Monostotic Fibrous dysplasia of the bone
This condition affects mostly people in the age group 10-30. It involves excessive growth of hard fibrous tissue that replaces normal bone tissue in a single bone. Approximately 70-80% of FD cases are monostotic, occurring most frequently in the rib (28%), femur (23%), tibia, craniofacial bones (10-25%), and humerus. With monostotic disease, patients as old as 20 or 30 years are
The cause of this condition is unknown although several theories have been proposed. One theory attributes this disease to abnormal activity in the bone forming tissues prior to birth. Another theory says any localized infection or trauma gives rise to this disease. In some cases, Monostotic FD of the bone has occurred as an autosomal recessive trait.
The first sign of the disease is a painless bulging in the affected jaw. As the lesion is constantly expanding, they could lose their balance of contacting the teeth in the opposite jaw, and as a result, there may be disturbance in the teeth as well. . When Fibrous dysplasia occurs in the upper jaw of the maxilla, Monostotic FD is a serious condition. The lesion extends into the maxillary sinus, and on the face. At times it may extend to the base of the skull and obstruct vital nerves, causing irreparable damage.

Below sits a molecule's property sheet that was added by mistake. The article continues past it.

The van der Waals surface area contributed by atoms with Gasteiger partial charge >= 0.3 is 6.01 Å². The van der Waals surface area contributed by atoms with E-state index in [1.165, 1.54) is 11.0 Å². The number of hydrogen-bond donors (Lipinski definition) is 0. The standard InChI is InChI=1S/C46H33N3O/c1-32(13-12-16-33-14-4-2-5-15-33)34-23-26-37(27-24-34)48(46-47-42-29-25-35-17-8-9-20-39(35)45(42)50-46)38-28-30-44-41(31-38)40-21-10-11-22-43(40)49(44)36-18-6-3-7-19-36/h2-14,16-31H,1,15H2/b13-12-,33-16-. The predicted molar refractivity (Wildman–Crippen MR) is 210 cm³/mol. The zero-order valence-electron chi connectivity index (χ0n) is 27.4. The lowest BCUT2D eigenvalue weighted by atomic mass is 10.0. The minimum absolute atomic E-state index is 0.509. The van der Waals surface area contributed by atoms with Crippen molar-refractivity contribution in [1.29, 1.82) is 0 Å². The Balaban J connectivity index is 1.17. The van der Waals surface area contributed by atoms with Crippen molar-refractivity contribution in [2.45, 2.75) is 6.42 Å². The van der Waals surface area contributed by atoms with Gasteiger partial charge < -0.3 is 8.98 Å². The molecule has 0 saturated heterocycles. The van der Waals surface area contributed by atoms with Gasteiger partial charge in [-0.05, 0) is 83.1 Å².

The treatment of Monostotic FD of the bone is usually radical surgery. This surgery mutilates the entire bone involved, sometimes necessitating block resection as well. In some cases, this condition could lead to osteosarcoma or cancer of the bone.
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